A lot of people are considering the conversion of all or a portion of their retirement savings to a Roth IRA in 2010. The Winter 2010/Volume 9 edition of the IRS’s Employee Plans News contains, among other matters pertaining to Roth IRAs, some guidance on converting a traditional IRA or other retirement savings to a Roth IRA after 2009. Here is what it says.
Beginning January 1, 2010, the income and filing status requirements for rollovers (including conversions) to a Roth IRA will be eliminated. Additionally, for rollovers to a Roth IRA in 2010 only, a special 2-year option for reporting the taxable portions of the rollover will apply. Under the current rules, you can roll over a traditional individual retirement arrangement (IRA), a SEP IRA, a SIMPLE IRA and an eligible rollover distribution (ERD) from your retirement plan (other than from a designated Roth account) and from a plan in which you are the named beneficiary to a Roth IRA only if you meet both these requirements:
• your modified AGI for Roth IRA purposes is $100,000 or less; and
• your filing status is not married filing separate.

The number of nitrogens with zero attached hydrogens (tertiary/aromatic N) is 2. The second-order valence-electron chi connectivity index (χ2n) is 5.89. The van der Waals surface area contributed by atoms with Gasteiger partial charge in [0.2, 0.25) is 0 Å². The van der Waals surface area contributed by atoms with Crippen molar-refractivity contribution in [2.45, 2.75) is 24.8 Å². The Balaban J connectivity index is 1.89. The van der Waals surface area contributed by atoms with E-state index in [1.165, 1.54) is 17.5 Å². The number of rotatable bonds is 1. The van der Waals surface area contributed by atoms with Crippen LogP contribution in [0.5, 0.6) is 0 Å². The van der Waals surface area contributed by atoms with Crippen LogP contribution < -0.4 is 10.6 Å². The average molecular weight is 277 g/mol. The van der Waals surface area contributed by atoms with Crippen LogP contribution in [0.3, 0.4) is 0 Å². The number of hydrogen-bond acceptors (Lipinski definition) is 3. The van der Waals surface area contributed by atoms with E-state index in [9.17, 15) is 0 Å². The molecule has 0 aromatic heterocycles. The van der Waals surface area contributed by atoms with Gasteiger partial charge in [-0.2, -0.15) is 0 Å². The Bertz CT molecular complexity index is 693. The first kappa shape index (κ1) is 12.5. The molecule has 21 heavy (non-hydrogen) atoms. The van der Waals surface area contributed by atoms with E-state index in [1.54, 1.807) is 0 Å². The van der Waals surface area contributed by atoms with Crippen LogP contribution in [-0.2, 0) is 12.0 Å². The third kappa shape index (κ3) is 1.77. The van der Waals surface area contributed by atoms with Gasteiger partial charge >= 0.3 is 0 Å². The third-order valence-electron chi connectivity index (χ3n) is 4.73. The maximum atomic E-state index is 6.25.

There are no such restrictions on rolling over amounts into a Roth IRA from either another Roth IRA or from a designated Roth account. Any previously untaxed amounts must be included in your gross income in the year of the rollover.
Under the new rules for 2010, regardless of your income or filing status, you will be able to roll over (convert) the following to a Roth IRA:
• your traditional IRA, SEP IRA or SIMPLE IRA;
• an ERD from your retirement plan (for example, a 401(k) or a 403(b) plan); or
• an ERD from a retirement plan for which you are a beneficiary.
For rollovers and conversions to a Roth IRA in 2010 only, you will have the option of reporting the taxable portion of your rollover in your gross income for 2010, or reporting half in 2011 and half in 2012.